I bought one of these for my wife so she could paddle with me, $360 (Bay Trails Outfitters, Mathews, VA) and we love it. It's stable enough without being a raft, and while it's not as fast as my Chesapeake 17, it's much easier to turn. It also tracks much better than I expected for a 9ft kayak. I love it, she loves it. Best of all though, it fits IN THE TRUNK of my Expedition!!! I'm 5'4" and hate loading my CH17 onto the roof, so this is a revelation.
Downsides? The seat might not last as long as the hull, and the blunt bow makes a lot of spray when paddling fast. Other than that, a great buy.I recently took this boat to the Congaree Swamp, and it worked nearly perfectly. The only problems that I had were that the stern deck rigging was too close to me, and the end of the cord hit my elbow, leaving a few scratch marks. This was easy to fix when we returned by flipping the cord over. Also, when I leaned forward to reach my deck bag, the spray skirt would pop off. However, one of the best parts was that there were a few logs that were just over a foot over the water. when most people had to carry their canoes around, I slid all the way forward and could lay down with ease. This saved lots of time and energy, considering that there was almost no current on the six mile stretch that we paddled on, leaving me worn out. This was probably because I was using a 200cm Werner Desperado paddle.
Finally, the length was perfect to fit in our minivan, which was one of the main reasons I bought it over a Pamlico 100, which at $430 was not the best deal, particularly because it has a storage hatch but it is not dry storage. The best place for me to purchase it was at Kenco, because shipping was ~$100 less than any other store.For class-1 to low-3 streams; hour long jaunts to 1-2 day floats, I can't imagine a single boat that meets my needs any better than the Zydeco. I've used several others (Otter, Acadia, Sierra, Swifty) numerous times, but they all (except the Swifty) have major drawbacks. I found the Otter very uncomfortable, and all boats over 10 ft. much less maneuverable.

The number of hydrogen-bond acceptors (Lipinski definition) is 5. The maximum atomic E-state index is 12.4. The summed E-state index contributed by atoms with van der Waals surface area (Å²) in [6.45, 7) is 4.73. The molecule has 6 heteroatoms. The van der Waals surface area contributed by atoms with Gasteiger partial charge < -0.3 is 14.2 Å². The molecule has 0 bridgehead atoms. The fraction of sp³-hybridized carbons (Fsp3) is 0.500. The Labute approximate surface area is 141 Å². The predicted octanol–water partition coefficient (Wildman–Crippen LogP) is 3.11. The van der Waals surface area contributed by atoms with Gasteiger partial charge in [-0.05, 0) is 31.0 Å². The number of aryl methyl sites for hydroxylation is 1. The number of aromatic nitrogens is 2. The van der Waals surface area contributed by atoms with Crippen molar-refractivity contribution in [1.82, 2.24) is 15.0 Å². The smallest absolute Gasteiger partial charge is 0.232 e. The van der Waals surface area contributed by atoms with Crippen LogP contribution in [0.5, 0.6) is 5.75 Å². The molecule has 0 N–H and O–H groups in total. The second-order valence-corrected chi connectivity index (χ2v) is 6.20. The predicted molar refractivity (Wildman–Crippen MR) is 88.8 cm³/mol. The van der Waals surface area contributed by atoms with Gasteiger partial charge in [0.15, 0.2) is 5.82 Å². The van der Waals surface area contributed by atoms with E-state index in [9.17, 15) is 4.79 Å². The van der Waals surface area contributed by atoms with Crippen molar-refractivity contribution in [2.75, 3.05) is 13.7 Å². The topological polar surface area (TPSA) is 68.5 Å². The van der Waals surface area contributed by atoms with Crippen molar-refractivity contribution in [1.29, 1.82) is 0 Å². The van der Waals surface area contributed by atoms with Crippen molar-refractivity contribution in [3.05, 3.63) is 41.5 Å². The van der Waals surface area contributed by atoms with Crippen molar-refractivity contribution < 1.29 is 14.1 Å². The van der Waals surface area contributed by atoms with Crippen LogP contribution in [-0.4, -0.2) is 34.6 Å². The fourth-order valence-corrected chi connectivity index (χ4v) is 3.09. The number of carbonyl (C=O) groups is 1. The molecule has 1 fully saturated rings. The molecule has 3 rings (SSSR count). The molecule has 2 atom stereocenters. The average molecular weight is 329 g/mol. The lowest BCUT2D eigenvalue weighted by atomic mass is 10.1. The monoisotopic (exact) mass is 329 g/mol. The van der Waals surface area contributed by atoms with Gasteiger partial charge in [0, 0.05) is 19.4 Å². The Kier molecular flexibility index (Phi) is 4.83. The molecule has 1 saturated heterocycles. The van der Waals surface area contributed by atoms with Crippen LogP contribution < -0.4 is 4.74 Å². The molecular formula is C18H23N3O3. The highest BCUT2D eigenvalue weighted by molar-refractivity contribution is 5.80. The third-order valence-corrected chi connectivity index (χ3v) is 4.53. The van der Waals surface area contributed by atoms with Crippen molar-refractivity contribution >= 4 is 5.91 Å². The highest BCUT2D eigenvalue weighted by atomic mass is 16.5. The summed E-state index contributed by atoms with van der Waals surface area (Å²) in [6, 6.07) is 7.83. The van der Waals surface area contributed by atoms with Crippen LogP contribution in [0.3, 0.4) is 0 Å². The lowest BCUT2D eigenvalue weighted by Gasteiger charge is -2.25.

The main difference between the Zydeco and the Swifty is that the Swifty doesn't plow through calm water quite as much, but the Zydeco tends to handle low class-3 water just a little better. Paddling a little more in calm water is an inconvenience, whereas handling rougher water is more of a safety concern during unexpected thunderstorms.